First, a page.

Take one look at the gif above and tell me that seeing a turtle scuttling around wouldn’t improve the experience of being cattle-herded through one of the circles of hell that is a U.S. airport. The answer should be clear to you (it is, “Yes, that would improve my travel experience greatly”), but just in case you’re on the fence, let me help: The turtle’s name is Xena.

Look at this picture and tell me that you’ve had in your lifetime a vacation that is more notable than this one single still image. If I saw this happening in person, it would not just make my trip or my month or my year, it would make my life.

Gaze into the sleepy eyes of this lizard and tell me that you’d have any issue riding alongside him anywhere. He’s a lizard! He’s not going to bother you at all! Leave him alone, he’s working. His name is Chief.

All of these joy-giving images were used in vain to show how big of a problem “emotional support” animals on planes can be in a recent NBC Chicago news story. Anchor Scott Gordon reported that, “It sounds crazy and it is, but these days don’t be surprised if you find a parrot in the seat next to you.” I would be surprised, and I would be delighted, as someone who loves surprises. I would, frankly, much rather talk to a parrot on an airplane than one of my fellow humans. I bet that would be the most interesting airplane conversation I’ve ever had, in fact.

“Some flight attendants say it is a growing threat to your safety,” claimed another anchor in the story’s intro, but never explained precisely is how. I’m not scared of lap animals! If I have to start worrying about getting punched by a kangaroo on a nonstop to L.A., that’s such an absurd scenario that I’m more than happy to add it to my list of fears while flying. I’m tickled at the mere thought, and frankly it would be an honor just to be considered as a target of one of those majestic creatures.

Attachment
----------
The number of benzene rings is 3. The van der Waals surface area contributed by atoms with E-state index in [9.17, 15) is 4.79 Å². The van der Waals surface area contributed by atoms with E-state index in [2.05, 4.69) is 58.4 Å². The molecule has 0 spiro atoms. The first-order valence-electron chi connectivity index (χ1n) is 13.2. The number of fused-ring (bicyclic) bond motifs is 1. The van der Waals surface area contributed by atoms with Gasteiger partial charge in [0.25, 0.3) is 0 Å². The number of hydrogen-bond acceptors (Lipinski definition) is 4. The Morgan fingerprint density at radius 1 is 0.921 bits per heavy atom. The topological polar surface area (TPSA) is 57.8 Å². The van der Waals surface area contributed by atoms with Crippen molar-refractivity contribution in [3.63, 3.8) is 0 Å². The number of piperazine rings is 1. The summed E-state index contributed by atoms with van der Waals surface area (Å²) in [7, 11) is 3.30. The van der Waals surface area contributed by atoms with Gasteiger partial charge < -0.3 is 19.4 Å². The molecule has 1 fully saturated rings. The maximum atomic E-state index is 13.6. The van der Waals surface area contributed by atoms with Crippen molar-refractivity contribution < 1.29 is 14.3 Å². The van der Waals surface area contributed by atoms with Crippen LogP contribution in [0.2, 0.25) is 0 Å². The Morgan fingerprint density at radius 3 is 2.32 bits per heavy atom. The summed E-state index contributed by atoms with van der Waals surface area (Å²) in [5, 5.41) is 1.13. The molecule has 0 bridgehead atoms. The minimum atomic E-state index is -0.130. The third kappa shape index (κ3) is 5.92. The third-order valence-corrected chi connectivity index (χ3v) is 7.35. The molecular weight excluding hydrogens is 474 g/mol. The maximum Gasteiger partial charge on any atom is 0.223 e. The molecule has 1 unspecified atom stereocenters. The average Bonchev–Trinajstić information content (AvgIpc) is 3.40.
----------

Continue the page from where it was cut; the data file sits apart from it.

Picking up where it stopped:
Laura Glading, president of the American Airlines flight attendants union, claims that the animals “are allowed to wander freely,” which seems extremely hard to believe. I have been yelled at so many times after we’ve reached cruising altitude but before the seatbelt light has gone off and, “I’m sorry but I’m literally going to piss myself if I don’t go now,” is not a sufficient answer to many flight attendants. The only beings allowed to wander freely on planes are flight attendants. Maybe Glading feels threatened.

NBC Chicago even got a blind guy named Greg Pullman, who actually relies on an animal as opposed to a person who lies about needing “support” from his “animal,” to weigh in on this matter and this is what he said: “A lot of people go online and they just purchase and...purchase these documents that aren’t real and it needs to stop.” That’s not supporting evidence, it’s just the story’s thesis as repeated by a blind guy!

The point of the NBC Chicago broadcast is to illustrate how easy it is to register your pet as a support animal. “All you need is a letter from a doctor,” reports Gordon, who says there’s a “cottage industry” online of doctors willing to write such letters. Seems shady, sure, but I still haven’t a clue as to what the fuck is wrong with bringing a kangaroo on a plane.

The full story is below.

[There was a video here]

[h/t Josh Barro]